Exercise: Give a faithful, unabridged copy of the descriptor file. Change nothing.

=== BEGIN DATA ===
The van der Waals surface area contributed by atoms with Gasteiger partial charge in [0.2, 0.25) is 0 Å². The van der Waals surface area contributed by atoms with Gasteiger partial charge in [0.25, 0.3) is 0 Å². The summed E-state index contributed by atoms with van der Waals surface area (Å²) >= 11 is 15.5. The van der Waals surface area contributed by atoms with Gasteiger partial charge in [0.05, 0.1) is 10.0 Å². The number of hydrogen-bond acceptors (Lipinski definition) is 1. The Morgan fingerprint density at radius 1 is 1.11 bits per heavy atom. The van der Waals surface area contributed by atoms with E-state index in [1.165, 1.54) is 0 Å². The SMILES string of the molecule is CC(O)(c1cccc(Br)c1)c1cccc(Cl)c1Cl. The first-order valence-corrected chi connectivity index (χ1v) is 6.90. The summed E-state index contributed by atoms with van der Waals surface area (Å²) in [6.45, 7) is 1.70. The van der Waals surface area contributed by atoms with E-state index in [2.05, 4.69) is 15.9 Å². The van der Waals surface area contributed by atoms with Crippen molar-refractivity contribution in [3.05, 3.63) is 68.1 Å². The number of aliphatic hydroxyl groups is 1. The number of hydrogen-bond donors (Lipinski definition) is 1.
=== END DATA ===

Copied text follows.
The van der Waals surface area contributed by atoms with Gasteiger partial charge in [0.2, 0.25) is 0 Å². The van der Waals surface area contributed by atoms with Gasteiger partial charge in [0.25, 0.3) is 0 Å². The summed E-state index contributed by atoms with van der Waals surface area (Å²) >= 11 is 15.5. The van der Waals surface area contributed by atoms with Gasteiger partial charge in [0.05, 0.1) is 10.0 Å². The number of hydrogen-bond acceptors (Lipinski definition) is 1. The Morgan fingerprint density at radius 1 is 1.11 bits per heavy atom. The van der Waals surface area contributed by atoms with E-state index in [1.165, 1.54) is 0 Å². The SMILES string of the molecule is CC(O)(c1cccc(Br)c1)c1cccc(Cl)c1Cl. The first-order valence-corrected chi connectivity index (χ1v) is 6.90. The summed E-state index contributed by atoms with van der Waals surface area (Å²) in [6.45, 7) is 1.70. The van der Waals surface area contributed by atoms with E-state index in [2.05, 4.69) is 15.9 Å². The van der Waals surface area contributed by atoms with Crippen molar-refractivity contribution in [3.05, 3.63) is 68.1 Å². The number of aliphatic hydroxyl groups is 1. The number of hydrogen-bond donors (Lipinski definition) is 1.